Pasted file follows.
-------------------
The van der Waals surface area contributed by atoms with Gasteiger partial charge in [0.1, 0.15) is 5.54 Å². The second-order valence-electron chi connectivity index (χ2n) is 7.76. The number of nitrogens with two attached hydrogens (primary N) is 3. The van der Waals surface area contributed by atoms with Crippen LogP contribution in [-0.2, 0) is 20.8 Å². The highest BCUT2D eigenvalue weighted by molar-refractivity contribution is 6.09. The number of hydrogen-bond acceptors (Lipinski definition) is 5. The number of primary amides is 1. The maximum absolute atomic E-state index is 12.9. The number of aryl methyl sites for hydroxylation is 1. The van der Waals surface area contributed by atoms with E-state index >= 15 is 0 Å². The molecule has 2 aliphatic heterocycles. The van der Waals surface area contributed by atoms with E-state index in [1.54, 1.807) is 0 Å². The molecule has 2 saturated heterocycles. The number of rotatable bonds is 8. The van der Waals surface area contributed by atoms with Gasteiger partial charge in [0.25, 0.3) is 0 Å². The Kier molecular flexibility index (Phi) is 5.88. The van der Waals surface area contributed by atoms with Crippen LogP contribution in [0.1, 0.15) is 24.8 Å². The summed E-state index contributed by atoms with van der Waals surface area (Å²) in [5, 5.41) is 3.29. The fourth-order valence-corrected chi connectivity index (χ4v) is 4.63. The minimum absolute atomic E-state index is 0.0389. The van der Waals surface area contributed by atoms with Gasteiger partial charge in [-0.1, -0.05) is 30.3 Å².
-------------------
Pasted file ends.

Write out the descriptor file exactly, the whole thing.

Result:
The van der Waals surface area contributed by atoms with Gasteiger partial charge in [0.1, 0.15) is 5.54 Å². The second-order valence-electron chi connectivity index (χ2n) is 7.76. The number of nitrogens with two attached hydrogens (primary N) is 3. The van der Waals surface area contributed by atoms with Crippen LogP contribution in [-0.2, 0) is 20.8 Å². The highest BCUT2D eigenvalue weighted by molar-refractivity contribution is 6.09. The number of hydrogen-bond acceptors (Lipinski definition) is 5. The number of primary amides is 1. The maximum absolute atomic E-state index is 12.9. The number of aryl methyl sites for hydroxylation is 1. The van der Waals surface area contributed by atoms with E-state index >= 15 is 0 Å². The molecule has 2 aliphatic heterocycles. The van der Waals surface area contributed by atoms with E-state index in [1.54, 1.807) is 0 Å². The molecule has 2 saturated heterocycles. The number of rotatable bonds is 8. The van der Waals surface area contributed by atoms with Gasteiger partial charge in [0.25, 0.3) is 0 Å². The Kier molecular flexibility index (Phi) is 5.88. The van der Waals surface area contributed by atoms with Crippen LogP contribution in [0.1, 0.15) is 24.8 Å². The summed E-state index contributed by atoms with van der Waals surface area (Å²) in [5, 5.41) is 3.29. The fourth-order valence-corrected chi connectivity index (χ4v) is 4.63. The minimum absolute atomic E-state index is 0.0389. The van der Waals surface area contributed by atoms with Gasteiger partial charge in [-0.1, -0.05) is 30.3 Å².